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Pregnancy Care opens its doors. More care now available on Whidbey for expectant mothers

Linda Krueger is the client services director for the new Pregnancy Care Clinic in the Christian Missionary Alliance Church in Langley, which offers a variety of services for expecting moms and families.  - Breeana Laughlin
Linda Krueger is the client services director for the new Pregnancy Care Clinic in the Christian Missionary Alliance Church in Langley, which offers a variety of services for expecting moms and families.
— image credit: Breeana Laughlin

Single women or families facing an unplanned pregnancy have a new option for pregnancy care.

The Pregnancy Care Clinic, which has local offices in Oak Harbor and Anacortes, has a new clinic on the South End.

“We felt that there was a need down south for our type of services,” said Alexis Wallace, an Oak Harbor staff member.

The Pregnancy Care Clinic is operated differently than many other clinics. It is a non-profit, non-denominational organization funded by individuals, churches and other community organizations and by fundraising events.

“The clinic is geared for any woman who is seeking assistance or information,” Wallace said.

The Pregnancy Care Clinic can provide services to anyone who needs the help free of cost. Because they don’t receive government funds, the clinic has no income requirements.

“We don’t even ask that question,” said Clarence Littell, the clinic’s executive director.

The staff will do whatever they can to get someone through an emergency situation, he said.

The clinic offers a wide variety of services, including parenting classes, peer counseling and pregnancy tests. They also help women who need maternity clothes, baby clothes, diapers and formula.

“We do a lot of individual counseling and we like to work with them and really zero in on how we can help them, with whatever situation they are in,” Littell said.

Many times, the clinics’ faith-based approach comes into play.

“We have people in here who are living a lifestyle that’s unhealthy. We tell them that there is a different lifestyle and maybe try to connect them with the lord,” Wallace said.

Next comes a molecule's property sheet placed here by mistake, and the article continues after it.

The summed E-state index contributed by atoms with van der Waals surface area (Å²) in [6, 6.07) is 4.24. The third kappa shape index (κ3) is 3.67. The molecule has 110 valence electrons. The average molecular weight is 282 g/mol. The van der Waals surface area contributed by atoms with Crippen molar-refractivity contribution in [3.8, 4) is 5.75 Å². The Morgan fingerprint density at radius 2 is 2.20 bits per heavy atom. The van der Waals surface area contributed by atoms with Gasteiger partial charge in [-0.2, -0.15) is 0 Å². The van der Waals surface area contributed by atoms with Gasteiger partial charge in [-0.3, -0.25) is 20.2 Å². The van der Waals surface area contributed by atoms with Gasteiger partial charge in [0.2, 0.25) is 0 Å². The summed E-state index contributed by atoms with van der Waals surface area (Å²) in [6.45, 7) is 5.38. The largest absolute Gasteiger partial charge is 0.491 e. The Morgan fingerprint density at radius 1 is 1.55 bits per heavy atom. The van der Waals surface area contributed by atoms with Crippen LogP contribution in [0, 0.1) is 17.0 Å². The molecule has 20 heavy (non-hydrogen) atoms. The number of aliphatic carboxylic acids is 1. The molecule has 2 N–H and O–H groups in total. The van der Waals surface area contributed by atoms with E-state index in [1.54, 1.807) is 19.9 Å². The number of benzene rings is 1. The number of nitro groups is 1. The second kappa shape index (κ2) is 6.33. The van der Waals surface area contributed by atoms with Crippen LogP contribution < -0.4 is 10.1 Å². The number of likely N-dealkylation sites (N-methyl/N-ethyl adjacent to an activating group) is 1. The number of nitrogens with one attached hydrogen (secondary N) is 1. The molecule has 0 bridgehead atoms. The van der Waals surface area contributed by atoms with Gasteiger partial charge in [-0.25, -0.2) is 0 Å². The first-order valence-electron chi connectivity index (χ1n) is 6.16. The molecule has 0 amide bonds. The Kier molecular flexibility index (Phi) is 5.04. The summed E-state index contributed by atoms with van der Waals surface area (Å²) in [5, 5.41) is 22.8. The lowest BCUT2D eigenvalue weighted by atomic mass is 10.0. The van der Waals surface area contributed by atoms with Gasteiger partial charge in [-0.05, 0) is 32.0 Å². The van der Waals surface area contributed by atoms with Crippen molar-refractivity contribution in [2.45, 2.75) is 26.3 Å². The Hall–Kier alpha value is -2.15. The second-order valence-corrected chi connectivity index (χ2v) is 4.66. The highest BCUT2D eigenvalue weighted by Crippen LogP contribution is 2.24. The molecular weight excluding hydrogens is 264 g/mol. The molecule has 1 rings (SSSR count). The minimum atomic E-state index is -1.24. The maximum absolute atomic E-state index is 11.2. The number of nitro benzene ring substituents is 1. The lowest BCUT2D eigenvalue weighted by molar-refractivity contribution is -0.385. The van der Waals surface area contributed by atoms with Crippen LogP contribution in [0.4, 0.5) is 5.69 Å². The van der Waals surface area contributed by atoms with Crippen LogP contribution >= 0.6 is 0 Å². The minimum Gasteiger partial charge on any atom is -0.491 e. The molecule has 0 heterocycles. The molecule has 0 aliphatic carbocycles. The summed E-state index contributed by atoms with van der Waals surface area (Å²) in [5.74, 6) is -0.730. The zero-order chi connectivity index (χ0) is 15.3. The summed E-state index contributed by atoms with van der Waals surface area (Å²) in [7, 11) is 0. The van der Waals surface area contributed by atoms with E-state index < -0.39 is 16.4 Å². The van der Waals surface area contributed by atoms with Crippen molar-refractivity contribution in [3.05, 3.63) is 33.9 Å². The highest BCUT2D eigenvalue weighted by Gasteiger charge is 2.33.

“If they are interested, we will talk to them about their salvation. And we really aren’t concerned about what church it is,” Littell added.

Littell said some people are interested in hearing about their faith-based approach, while others aren’t. He said that they don’t try to pressure people into listening if they don’t want to hear it.

“Everything we give is offered to everyone on an equal basis. What we don’t want is to run people off,” Littell said. “To be able to help them, we want them to come back.”

Whether it involves faith counseling or not, the Pregnancy Care Clinic strives to make lasting connections with the women who seek services at the clinic.

“We’re offering more than just superficial help,” Wallace said. “We want to have lasting relationships and effectively meet needs.”

Right now the South End clinic is operating in its temporary home at the Christian Missionary Alliance Church on Cascade Street in Langley. They are currently looking at different offices in the area and plan on finding a permanent home by the end of April.

Although the clinic is still in a transitionary period, clinic workers say so far it’s been good.

“We’ve already had several clients come in and we’re hoping with increased awareness we’ll have more,” Wallace said.

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